After a major storm, the difficult process of rebuilding your home—and your life—begins after you are out of harm’s way. And the sooner you reach out to those who can help, the sooner you’ll experience relief. We are here to help you with how to submit a storm damage claim!
Speak with your insurer
Contacting your homeowners insurance agent should be your first step. Your insurance requires you to file a claim as soon as possible, and the process begins with getting in touch with the insurer. In addition to the assistance provided by nonprofit organizations, your state, or the federal government, that person may also be able to help you immediately obtain financial support.
For example, this year many Hurricane Ian victims who were forced to relocate were able to receive money from their homeowners insurance carriers almost away, without the normal paperwork, to assist cover the cost of living abroad. Additional Living Expenses (ALE) insurance is the term used to describe the coverage, which is typically included in homeowner and renter policies. According to Michael Barry, a representative for the Insurance Information Institute, an industry association, the majority of homeowners insurance companies haven’t demanded proof of home damage following recent significant catastrophes before sending initial checks to customers.
Do your research
In order to make your house habitable or to stop additional damage, the insurance might provide you advice on what repairs you need to undertake immediately away.
Check the local Better Business Bureau for complaints and other information, regardless of where the plumber is from. Additionally, local review websites for consumer services may have testimonials.
Even if the insurer immediately sends you a check for that emergency work, you might first need to cover the cost. Keep receipts in either case so you can submit them with your claim in the future. According to what Barry has observed, “some insurers may need proof that a home is not livable, but they are in the minority.”
Get Coverage Information
Find out what is covered by your policy when you speak with your agent or the insurance provider. On the website of the insurance, it’s likely on your account page as well.
A typical homes insurance coverage pays for both structural and personal property damage, less a deductible. The type of coverage you have will determine how much you receive. Without taking into account the depreciation of the original things, “replacement cost” coverage should cover the expense of fixing or replacing your home and any lost or damaged possessions at today’s rates. After depreciation is taken into account, “Actual Cash Value” coverage will reimburse you the combined value of your home and any damaged things inside.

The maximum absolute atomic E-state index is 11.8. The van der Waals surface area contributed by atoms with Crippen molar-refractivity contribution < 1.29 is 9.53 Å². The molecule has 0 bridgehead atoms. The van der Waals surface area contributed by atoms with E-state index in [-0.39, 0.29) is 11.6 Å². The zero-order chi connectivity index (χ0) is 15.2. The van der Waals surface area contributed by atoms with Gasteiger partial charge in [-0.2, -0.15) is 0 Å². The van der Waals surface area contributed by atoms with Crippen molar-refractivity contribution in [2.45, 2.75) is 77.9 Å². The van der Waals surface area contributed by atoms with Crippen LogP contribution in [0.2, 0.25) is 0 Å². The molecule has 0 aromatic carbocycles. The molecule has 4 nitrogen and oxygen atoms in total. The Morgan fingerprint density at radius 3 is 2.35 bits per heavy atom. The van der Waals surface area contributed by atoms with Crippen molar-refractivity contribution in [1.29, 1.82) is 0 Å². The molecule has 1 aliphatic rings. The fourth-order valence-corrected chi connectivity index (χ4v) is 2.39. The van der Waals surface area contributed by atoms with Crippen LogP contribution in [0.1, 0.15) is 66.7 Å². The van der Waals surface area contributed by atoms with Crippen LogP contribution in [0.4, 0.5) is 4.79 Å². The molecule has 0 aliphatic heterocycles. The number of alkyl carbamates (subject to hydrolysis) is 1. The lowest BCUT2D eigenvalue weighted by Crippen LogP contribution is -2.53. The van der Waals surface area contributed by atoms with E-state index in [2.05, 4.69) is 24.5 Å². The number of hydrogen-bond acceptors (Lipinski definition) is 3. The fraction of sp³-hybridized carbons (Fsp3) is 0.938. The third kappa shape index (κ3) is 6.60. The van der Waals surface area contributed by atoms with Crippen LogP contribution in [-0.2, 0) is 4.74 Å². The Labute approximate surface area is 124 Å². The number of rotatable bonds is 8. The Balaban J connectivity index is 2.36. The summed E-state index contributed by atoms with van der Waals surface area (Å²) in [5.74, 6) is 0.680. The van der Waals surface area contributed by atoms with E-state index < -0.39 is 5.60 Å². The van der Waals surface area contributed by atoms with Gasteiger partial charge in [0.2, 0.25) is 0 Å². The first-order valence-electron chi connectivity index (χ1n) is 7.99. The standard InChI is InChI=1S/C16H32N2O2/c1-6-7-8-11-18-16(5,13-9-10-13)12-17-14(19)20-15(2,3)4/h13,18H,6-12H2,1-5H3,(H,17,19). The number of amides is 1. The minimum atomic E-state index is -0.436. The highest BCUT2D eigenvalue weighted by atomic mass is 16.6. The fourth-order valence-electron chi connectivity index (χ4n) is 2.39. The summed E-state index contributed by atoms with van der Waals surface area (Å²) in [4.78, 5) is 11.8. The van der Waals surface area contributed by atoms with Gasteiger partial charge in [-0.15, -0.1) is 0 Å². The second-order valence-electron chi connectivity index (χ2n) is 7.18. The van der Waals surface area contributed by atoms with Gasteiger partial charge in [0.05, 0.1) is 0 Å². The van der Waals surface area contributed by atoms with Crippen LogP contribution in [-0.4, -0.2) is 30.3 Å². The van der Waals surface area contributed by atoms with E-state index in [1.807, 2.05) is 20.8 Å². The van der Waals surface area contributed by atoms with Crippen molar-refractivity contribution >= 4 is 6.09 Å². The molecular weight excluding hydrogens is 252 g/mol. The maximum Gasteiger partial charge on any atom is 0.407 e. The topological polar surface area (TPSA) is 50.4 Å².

A good property service contractor like Zenith will help guide you through this process and ensure that you are completing everything correctly and optimally.
Record every transaction you make.
Continue to communicate with the adjuster via email or text after the appointment so that you have a record of everything you said. Keep track of missed appointments, missed calls, topics addressed, and even whether the adjuster was obnoxious. Even though you’re unlikely to need it, this information will be helpful if any disputes need to be settled in court.
Make copies of any paperwork, including anything you give the adjuster, such your list of the items that were damaged or lost. If the adjuster suggests that you have repairs made, ask for written authorization.
Think about contacting a public adjuster
A public adjuster, who works for you and represents you throughout the process, may be able to help if your claim is very significant. But be mindful of costs. A public adjuster’s fees may be limited in some states, usually to 10 to 12 percent of the insurance settlement. Other states do not have percentage restrictions, and adjusters instead bill on an hourly or fixed rate basis.
Zenith Inc recommends using AK Public Adjusters in Maryland and Delaware. Every step of the way, AK Public Adjusters will be there to assist you in stress-free resolution of your property insurance claim. They’ll guide you through each stage of the claim procedure and take the pressure off of your shoulders.
Become ready for the adjuster
An adjuster will be assigned by the insurance company to inspect the damage and provide an estimate for consideration. Since the start of the epidemic, adjusters have done more and more of their job remotely, accepting videos and photographs directly from policyholders’ phones and corresponding via smartphone apps like FaceTime, Google Meet, and Skype.
The adjuster may ask you to move from room to room while recording video on your phone throughout the appointment, detailing the damage and zooming in and out to highlight its context and magnitude.